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Speculators suspect, as Kipling did, that certain wolves or protodogs worked their way close to the fire ring after smelling something good to eat, then into early human gatherings by proving helpful or unthreatening. As packs of 25 or 30 wolves and clans of like-numbered nomadic humans roamed the landscape in tandem, hunting big game, the animals hung around campsites scavenging leftovers, and the humans might have keyed off the wolves, with their superior scenting ability and speed, to locate and track prospective kills. At night wolves with their keen senses could warn humans of danger approaching.

Times might not have been as hard back then as is commonly thought. In many instances food would have been plentiful, predators few, and the boundaries between humans and wildlife porous.

Through those pores and into our hearts slipped smaller or less threatening wolves, which from living in packs where alpha bosses reigned would know the tricks of subservience and could adapt to humans in charge. Puppies in particular would be hard to resist, as they are today. Thus was a union born and a process of domestication begun.

Over the millennia admission of certain wolves and protodogs into human camps and exclusion of larger, more threatening ones led to development of people-friendly breeds distinguishable from wolves by size, shape, coat, ears, and markings. Dogs were generally smaller than wolves, their snouts proportionally reduced. They would assist in the hunt, clean up camp by eating garbage, warn of danger, keep humans warm, and serve as food. Native Americans among others ate puppies, and in some societies it remains accepted practice.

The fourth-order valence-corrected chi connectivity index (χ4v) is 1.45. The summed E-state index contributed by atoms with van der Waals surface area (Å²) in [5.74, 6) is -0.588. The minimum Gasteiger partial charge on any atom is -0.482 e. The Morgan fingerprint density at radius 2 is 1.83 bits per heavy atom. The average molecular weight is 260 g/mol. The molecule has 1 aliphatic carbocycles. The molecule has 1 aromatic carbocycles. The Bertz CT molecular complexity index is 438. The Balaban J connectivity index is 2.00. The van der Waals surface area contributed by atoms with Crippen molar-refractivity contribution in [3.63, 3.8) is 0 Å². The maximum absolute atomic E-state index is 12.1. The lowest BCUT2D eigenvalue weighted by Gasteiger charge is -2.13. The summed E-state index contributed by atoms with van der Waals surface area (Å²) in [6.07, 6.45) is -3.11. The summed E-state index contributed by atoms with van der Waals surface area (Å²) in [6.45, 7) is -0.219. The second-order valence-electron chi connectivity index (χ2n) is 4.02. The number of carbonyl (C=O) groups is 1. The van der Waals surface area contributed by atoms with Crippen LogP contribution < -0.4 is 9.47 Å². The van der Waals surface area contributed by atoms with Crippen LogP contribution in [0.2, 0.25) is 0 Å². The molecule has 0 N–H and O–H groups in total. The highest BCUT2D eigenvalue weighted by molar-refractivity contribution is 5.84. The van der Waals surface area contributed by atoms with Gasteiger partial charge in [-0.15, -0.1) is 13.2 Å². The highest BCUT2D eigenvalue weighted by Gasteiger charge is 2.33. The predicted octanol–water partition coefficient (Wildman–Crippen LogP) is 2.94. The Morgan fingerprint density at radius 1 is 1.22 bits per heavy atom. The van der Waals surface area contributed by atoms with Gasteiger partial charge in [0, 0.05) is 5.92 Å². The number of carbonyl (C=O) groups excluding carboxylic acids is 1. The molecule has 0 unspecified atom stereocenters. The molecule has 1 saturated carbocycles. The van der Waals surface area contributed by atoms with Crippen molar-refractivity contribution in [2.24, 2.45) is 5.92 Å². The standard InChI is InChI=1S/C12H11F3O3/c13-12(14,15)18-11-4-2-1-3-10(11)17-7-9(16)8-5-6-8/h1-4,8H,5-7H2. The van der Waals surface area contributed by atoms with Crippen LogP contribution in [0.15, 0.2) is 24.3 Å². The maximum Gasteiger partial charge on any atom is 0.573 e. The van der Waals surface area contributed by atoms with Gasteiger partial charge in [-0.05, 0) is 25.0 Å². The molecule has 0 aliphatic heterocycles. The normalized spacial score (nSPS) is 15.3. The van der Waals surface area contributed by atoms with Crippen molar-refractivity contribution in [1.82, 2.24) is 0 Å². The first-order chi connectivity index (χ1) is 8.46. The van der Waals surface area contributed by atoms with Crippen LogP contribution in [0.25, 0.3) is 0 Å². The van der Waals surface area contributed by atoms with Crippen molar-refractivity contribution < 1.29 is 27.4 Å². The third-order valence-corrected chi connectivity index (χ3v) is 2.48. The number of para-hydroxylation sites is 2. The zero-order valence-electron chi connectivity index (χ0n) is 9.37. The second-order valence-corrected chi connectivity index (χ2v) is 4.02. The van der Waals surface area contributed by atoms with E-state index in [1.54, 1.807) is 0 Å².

By the fourth millennium b.c. Egyptian rock and pottery drawings show hounds hunting with men, driving game into nets. Then, as now, the relationship was not without drawbacks. Feral dogs roamed city streets, stealing food from people returning from market.

Thousands of years later dogs still can be trouble. From 1979 to 1998 more than 300 people in the United States were killed in dog attacks. Most were children. In 1994, the last year data were compiled, an estimated 4.7 million Americans were bitten, 6,000 of them hospitalized. Despite their penchant for misbehavior, and sometimes because of it, dogs keep turning up at all the important junctures in human history.

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